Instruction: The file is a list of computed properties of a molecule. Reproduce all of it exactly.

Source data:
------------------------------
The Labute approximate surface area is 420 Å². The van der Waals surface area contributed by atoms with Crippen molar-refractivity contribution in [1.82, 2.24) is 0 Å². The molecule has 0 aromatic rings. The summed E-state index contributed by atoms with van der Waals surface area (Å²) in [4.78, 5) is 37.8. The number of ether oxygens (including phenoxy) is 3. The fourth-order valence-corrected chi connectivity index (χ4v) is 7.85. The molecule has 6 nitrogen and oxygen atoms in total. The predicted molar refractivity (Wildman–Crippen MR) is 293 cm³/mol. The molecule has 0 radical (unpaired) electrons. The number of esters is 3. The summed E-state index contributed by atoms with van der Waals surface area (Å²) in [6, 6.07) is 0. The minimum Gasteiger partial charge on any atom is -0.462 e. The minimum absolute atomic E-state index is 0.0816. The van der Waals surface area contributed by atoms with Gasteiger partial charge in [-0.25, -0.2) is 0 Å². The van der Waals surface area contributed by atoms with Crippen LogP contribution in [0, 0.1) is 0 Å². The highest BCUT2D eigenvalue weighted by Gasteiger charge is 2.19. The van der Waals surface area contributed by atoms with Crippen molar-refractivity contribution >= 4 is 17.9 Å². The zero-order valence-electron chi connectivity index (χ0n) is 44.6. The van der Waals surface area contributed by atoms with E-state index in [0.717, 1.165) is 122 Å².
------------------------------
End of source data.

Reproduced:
The Labute approximate surface area is 420 Å². The van der Waals surface area contributed by atoms with Crippen molar-refractivity contribution in [1.82, 2.24) is 0 Å². The molecule has 0 aromatic rings. The summed E-state index contributed by atoms with van der Waals surface area (Å²) in [4.78, 5) is 37.8. The number of ether oxygens (including phenoxy) is 3. The fourth-order valence-corrected chi connectivity index (χ4v) is 7.85. The molecule has 6 nitrogen and oxygen atoms in total. The predicted molar refractivity (Wildman–Crippen MR) is 293 cm³/mol. The molecule has 0 radical (unpaired) electrons. The number of esters is 3. The summed E-state index contributed by atoms with van der Waals surface area (Å²) in [6, 6.07) is 0. The minimum Gasteiger partial charge on any atom is -0.462 e. The minimum absolute atomic E-state index is 0.0816. The van der Waals surface area contributed by atoms with Gasteiger partial charge in [-0.25, -0.2) is 0 Å². The van der Waals surface area contributed by atoms with Crippen LogP contribution in [0, 0.1) is 0 Å². The highest BCUT2D eigenvalue weighted by Gasteiger charge is 2.19. The van der Waals surface area contributed by atoms with Crippen molar-refractivity contribution >= 4 is 17.9 Å². The zero-order valence-electron chi connectivity index (χ0n) is 44.6. The van der Waals surface area contributed by atoms with E-state index in [0.717, 1.165) is 122 Å².